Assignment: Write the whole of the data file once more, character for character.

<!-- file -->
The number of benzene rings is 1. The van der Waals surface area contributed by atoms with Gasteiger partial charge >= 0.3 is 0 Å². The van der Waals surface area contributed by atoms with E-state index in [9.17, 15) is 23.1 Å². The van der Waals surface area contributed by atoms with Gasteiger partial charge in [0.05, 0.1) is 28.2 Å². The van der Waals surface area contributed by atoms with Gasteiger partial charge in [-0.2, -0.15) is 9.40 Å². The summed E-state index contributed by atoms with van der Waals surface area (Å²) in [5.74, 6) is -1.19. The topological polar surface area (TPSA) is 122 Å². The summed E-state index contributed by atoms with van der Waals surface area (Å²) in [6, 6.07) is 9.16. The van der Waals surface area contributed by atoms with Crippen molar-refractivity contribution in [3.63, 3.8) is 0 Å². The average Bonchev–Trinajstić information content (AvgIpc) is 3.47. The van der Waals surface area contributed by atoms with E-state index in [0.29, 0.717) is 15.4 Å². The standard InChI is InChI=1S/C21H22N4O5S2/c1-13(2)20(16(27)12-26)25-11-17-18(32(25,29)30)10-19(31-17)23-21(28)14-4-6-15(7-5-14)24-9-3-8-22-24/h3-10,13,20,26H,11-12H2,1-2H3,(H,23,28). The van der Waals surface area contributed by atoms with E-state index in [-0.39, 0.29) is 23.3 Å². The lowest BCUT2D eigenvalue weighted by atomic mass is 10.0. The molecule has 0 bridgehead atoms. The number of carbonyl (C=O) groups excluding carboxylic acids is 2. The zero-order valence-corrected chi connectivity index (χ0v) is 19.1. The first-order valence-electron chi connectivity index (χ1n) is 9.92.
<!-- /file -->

The number of benzene rings is 1. The van der Waals surface area contributed by atoms with Gasteiger partial charge >= 0.3 is 0 Å². The van der Waals surface area contributed by atoms with E-state index in [9.17, 15) is 23.1 Å². The van der Waals surface area contributed by atoms with Gasteiger partial charge in [0.05, 0.1) is 28.2 Å². The van der Waals surface area contributed by atoms with Gasteiger partial charge in [-0.2, -0.15) is 9.40 Å². The summed E-state index contributed by atoms with van der Waals surface area (Å²) in [5.74, 6) is -1.19. The topological polar surface area (TPSA) is 122 Å². The summed E-state index contributed by atoms with van der Waals surface area (Å²) in [6, 6.07) is 9.16. The van der Waals surface area contributed by atoms with Crippen molar-refractivity contribution in [3.63, 3.8) is 0 Å². The average Bonchev–Trinajstić information content (AvgIpc) is 3.47. The van der Waals surface area contributed by atoms with E-state index in [0.29, 0.717) is 15.4 Å². The standard InChI is InChI=1S/C21H22N4O5S2/c1-13(2)20(16(27)12-26)25-11-17-18(32(25,29)30)10-19(31-17)23-21(28)14-4-6-15(7-5-14)24-9-3-8-22-24/h3-10,13,20,26H,11-12H2,1-2H3,(H,23,28). The van der Waals surface area contributed by atoms with E-state index in [-0.39, 0.29) is 23.3 Å². The lowest BCUT2D eigenvalue weighted by atomic mass is 10.0. The molecule has 0 bridgehead atoms. The number of carbonyl (C=O) groups excluding carboxylic acids is 2. The zero-order valence-corrected chi connectivity index (χ0v) is 19.1. The first-order valence-electron chi connectivity index (χ1n) is 9.92.